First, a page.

Location: Biological Control of Pests ResearchTitle: Factitious prey and artificial diets for predatory lady beetles: current situation, obstacles, and approaches for improvement
|SUN, YUANG-XING - Northwest Agriculture And Forestry University|
|HAO, YA-NAN - Northwest Agriculture And Forestry University|
|LIU, TONG-XIAN - Northwest Agriculture And Forestry University|
Submitted to: Biocontrol Science and Technology
Publication Type: Review Article
Publication Acceptance Date: 4/24/2017
Publication Date: 6/6/2017
Citation: Sun, Y., Hao, Y., Riddick, E.W., Liu, T. 2017. Factitious prey and artificial diets for predatory lady beetles: current situation, obstacles, and approaches for improvement. Biocontrol Science and Technology. 27(5):601-619.
Interpretive Summary: Lady beetles are important natural enemies of pests on crop plants throughout the world. Several species are currently sold for release in gardens, nurseries, greenhouses, glasshouses, and interiorscapes. One major obstacle that hinders wider adoption of lady beetles in agricultural systems is the limited availability of alternative foods to produce them at low cost.This paper summarizes the literature on food (factitious foods/prey and artificial diets) for lady beetles. Some factitious foods are effective, but often expensive. A few artificial diets are effective for immature development, but not for adult reproduction, but some promising diets are forthcoming. New approaches and perspectives for speeding-up the creation and utilization of cost-effective diets for lady beetles are discussed.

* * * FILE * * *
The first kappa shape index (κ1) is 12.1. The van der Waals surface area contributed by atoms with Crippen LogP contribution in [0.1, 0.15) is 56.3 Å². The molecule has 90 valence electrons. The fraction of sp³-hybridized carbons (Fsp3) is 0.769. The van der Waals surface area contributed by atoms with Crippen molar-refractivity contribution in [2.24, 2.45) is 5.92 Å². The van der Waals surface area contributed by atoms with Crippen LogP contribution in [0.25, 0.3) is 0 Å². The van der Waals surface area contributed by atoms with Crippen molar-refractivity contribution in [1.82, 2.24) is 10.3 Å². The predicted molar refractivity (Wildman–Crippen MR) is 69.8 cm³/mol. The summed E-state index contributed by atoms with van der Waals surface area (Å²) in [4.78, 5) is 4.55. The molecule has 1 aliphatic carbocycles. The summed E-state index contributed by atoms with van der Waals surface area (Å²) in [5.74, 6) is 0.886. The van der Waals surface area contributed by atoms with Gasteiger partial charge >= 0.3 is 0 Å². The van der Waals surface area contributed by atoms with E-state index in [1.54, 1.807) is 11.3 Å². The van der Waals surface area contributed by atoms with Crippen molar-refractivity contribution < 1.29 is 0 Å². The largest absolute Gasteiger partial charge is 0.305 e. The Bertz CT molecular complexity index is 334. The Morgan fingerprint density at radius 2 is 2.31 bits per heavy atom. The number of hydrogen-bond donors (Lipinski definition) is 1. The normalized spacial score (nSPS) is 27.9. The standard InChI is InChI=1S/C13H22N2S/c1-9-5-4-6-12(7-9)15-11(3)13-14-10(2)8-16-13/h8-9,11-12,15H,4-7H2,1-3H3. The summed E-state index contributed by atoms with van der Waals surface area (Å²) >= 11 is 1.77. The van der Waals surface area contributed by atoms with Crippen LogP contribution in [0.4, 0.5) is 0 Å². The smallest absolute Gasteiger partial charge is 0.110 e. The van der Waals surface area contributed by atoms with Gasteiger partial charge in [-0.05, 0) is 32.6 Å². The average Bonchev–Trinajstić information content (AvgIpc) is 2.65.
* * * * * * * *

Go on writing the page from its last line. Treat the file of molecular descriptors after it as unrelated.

Technical Abstract: Predatory lady beetles (Coleoptera: Coccinellidae) are important natural enemies of many pests in crop ecosystems throughout the world. Although several species are currently mass-reared and sold by biocontrol companies, there is an urgent need to reduce rearing costs. Cost effective mass rearing of lady beetles involves the use of factitious prey/foods or artificial diets in lieu of natural prey. This review summarizes the literature on the various kinds of factitious prey/foods and artificial diets as well as the feeding efficiency of predatory lady beetles. Factitious prey/foods generally satisfy the nutritional requirements for development of lady beetles, and lepidopteran immatures are the most widely used species. However, artificial diets, based on vertebrate protein and devoid of arthropod constituents, often yield disappointing results. We also highlight several successful examples and novel approaches for improving feeding efficiency. Moreover, available approaches and perspectives for speeding up the development and screening of cost-effective diets for mass rearing are stated in this review.